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Mater Triumphalis



Mother of man's time-travelling generations,
Breath of his nostrils, heartblood of his heart,
God above all Gods worshipped of all nations,
Light above light, law beyond law, thou art.

Thy face is as a sword smiting in sunder
Shadows and chains and dreams and iron things;
The sea is dumb before thy face, the thunder
Silent, the skies are narrower than thy wings.

Angels and Gods, spirit and sense, thou takest
In thy right hand as drops of dust or dew;
The temples and the towers of time thou breakest,
His thoughts and words and works, to make them new.

All we have wandered from thy ways, have hidden
Eyes from thy glory and ears from calls they heard;
Called of thy trumpets vainly, called and chidden,
Scourged of thy speech and wounded of thy word.

We have known thee and have not known thee; stood beside thee,
Felt thy lips breathe, set foot where thy feet trod,
Loved and renounced and worshipped and denied thee,
As though thou wert but as another God,

"One hour for sleep," we said, "and yet one other;
All day we served her, and who shall serve by night?"
Not knowing of thee, thy face not knowing, O mother,
O light wherethrough the darkness is as light.

Men that forsook thee hast thou not forsaken,
Races of men that knew not hast thou known;
Nations that slept thou hast doubted not to waken,
Worshippers of strange Gods to make thine own.

All old grey histories hiding thy clear features,
O secret spirit and sovereign, all men's tales,
Creeds woven of men thy children and thy creatures,
They have woven for vestures of thee and for veils.

Thine hands, without election or exemption,
Feed all men fainting from false peace or strife,
O thou, the resurrection and redemption,
The godhead and the manhood and the life.

Thy wings shadow the waters; thine eyes lighten
The horror of the hollows of the night;
The depths of the earth and the dark places brighten
Under thy feet, whiter than fire is white.

Death is subdued to thee, and hell's bands broken;
Where thou art only is heaven; who hears not thee,
Time shall not hear him; when men's names are spoken,
A nameless sign of death shall his name be.

Deathless shall be the death, the name be nameless;
Sterile of stars his twilight time of breath;
With fire of hell shall shame consume him shameless,
And dying, all the night darken his death.

The years are as thy garments, the world's ages
As sandals bound and loosed from thy swift feet;
Time serves before thee, as one that hath for wages
Praise or shame only, bitter words or sweet.

Thou sayest "Well done," and all a century kindles;
Again thou sayest "Depart from sight of me,"
And all the light of face of all men dwindles,
And the age is as the broken glass of thee.

The night is as a seal set on men's faces,
On faces fallen of men that take no light,
Nor give light in the deeps of the dark places,
Blind things, incorporate with the body of night.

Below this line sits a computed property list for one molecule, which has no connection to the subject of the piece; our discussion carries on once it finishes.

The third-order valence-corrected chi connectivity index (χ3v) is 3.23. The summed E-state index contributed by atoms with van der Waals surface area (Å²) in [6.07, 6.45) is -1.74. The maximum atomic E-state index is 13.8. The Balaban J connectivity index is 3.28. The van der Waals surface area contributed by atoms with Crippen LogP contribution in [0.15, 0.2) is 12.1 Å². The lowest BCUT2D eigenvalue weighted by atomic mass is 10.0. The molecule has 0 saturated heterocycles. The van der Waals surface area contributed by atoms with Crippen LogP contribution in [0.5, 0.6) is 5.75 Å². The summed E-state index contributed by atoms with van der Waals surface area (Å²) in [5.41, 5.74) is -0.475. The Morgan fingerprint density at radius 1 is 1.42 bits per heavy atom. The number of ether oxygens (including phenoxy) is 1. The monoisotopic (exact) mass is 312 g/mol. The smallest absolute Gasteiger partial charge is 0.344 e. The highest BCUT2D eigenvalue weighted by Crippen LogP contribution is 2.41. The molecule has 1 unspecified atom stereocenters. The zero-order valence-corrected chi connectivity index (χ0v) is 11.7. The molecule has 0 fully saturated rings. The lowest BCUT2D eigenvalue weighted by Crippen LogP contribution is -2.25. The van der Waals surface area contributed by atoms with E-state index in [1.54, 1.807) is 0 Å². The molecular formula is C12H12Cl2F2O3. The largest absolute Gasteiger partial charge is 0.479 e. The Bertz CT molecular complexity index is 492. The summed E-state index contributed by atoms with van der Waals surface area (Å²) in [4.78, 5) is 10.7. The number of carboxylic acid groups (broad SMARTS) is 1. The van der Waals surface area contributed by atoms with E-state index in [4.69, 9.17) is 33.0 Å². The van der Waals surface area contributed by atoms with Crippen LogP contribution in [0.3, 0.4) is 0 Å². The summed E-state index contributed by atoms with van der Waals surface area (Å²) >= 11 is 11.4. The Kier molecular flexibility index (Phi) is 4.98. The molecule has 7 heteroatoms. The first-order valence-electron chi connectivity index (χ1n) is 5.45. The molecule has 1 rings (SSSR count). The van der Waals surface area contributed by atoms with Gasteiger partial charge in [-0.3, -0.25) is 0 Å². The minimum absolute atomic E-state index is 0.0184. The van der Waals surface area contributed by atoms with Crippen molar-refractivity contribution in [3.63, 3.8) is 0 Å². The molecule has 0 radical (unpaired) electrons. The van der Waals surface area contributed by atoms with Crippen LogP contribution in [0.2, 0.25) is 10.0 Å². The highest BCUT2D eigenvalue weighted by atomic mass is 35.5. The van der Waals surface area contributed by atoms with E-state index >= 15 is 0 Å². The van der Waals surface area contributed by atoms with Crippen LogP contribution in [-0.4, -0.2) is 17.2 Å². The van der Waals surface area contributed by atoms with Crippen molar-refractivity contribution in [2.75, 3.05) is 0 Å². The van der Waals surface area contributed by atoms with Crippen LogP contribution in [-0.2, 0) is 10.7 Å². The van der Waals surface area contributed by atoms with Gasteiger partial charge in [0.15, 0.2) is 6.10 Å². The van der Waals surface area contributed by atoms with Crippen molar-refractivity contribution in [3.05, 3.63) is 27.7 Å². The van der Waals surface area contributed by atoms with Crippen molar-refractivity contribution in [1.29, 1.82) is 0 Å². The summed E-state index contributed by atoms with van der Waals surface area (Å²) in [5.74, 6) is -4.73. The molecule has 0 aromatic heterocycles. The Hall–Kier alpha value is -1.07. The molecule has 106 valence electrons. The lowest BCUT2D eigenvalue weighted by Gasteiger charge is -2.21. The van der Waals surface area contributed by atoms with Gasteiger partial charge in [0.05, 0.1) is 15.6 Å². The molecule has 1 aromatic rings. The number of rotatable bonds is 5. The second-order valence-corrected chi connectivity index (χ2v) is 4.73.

Their souls are serpents winterbound and frozen,
Their shame is as a tame beast, at their feet
Couched; their cold lips deride thee and thy chosen,
Their lying lips made grey with dust for meat.

Then when their time is full and days run over,
The splendour of thy sudden brow made bare
Darkens the morning; thy bared hands uncover
The veils of light and night and the awful air.

And the world naked as a new-born maiden
Stands virginal and splendid as at birth,
With all thine heaven of all its light unladen,
Of all its love unburdened all thine earth.

For the utter earth and the utter air of heaven
And the extreme depth is thine and the extreme height;
Shadows of things and veils of ages riven
Are as men's kings unkingdomed in thy sight.

Through the iron years, the centuries brazen-gated,
By the ages' barred impenetrable doors,
From the evening to the morning have we waited,
Should thy foot haply sound on the awful floors.

The floors untrodden of the sun's feet glimmer,
The star-unstricken pavements of the night;
Do the lights burn inside? the lights wax dimmer
On festal faces withering out of sight.

The crowned heads lose the light on them; it may be
Dawn is at hand to smite the loud feast dumb;
To blind the torch-lit centuries till the day be,
The feasting kingdoms till thy kingdom come.

Shall it not come? deny they or dissemble,
Is it not even as lightning from on high
Now? and though m
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Submitted on May 13, 2011

3:57 min read
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Quick analysis:

Scheme ABAB CDCD BEBE FGFG HIHI CJCJ FKFK LMLM FNFN FJFJ FHFH OPOP QRQR AHXH QJQJ FRFR CSCS FTFT FJFJ XUXU CJCJ HVHV XXX
Closest metre Iambic hexameter
Characters 4,288
Words 788
Stanzas 23
Stanza Lengths 4, 4, 4, 4, 4, 4, 4, 4, 4, 4, 4, 4, 4, 4, 4, 4, 4, 4, 4, 4, 4, 4, 3

Algernon Charles Swinburne

Algernon Charles Swinburne was an English poet, playwright, novelist, and critic. He wrote several novels and collections of poetry such as Poems and Ballads, and contributed to the famous Eleventh Edition of the Encyclopædia Britannica. Swinburne wrote about many taboo topics, such as lesbianism, cannibalism, sado-masochism, and anti-theism. His poems have many common motifs, such as the ocean, time, and death. Several historical people are featured in his poems, such as Sappho ("Sapphics"), Anactoria ("Anactoria"), Jesus ("Hymn to Proserpine": Galilaee, La. "Galilean") and Catullus ("To Catullus"). more…

All Algernon Charles Swinburne poems | Algernon Charles Swinburne Books

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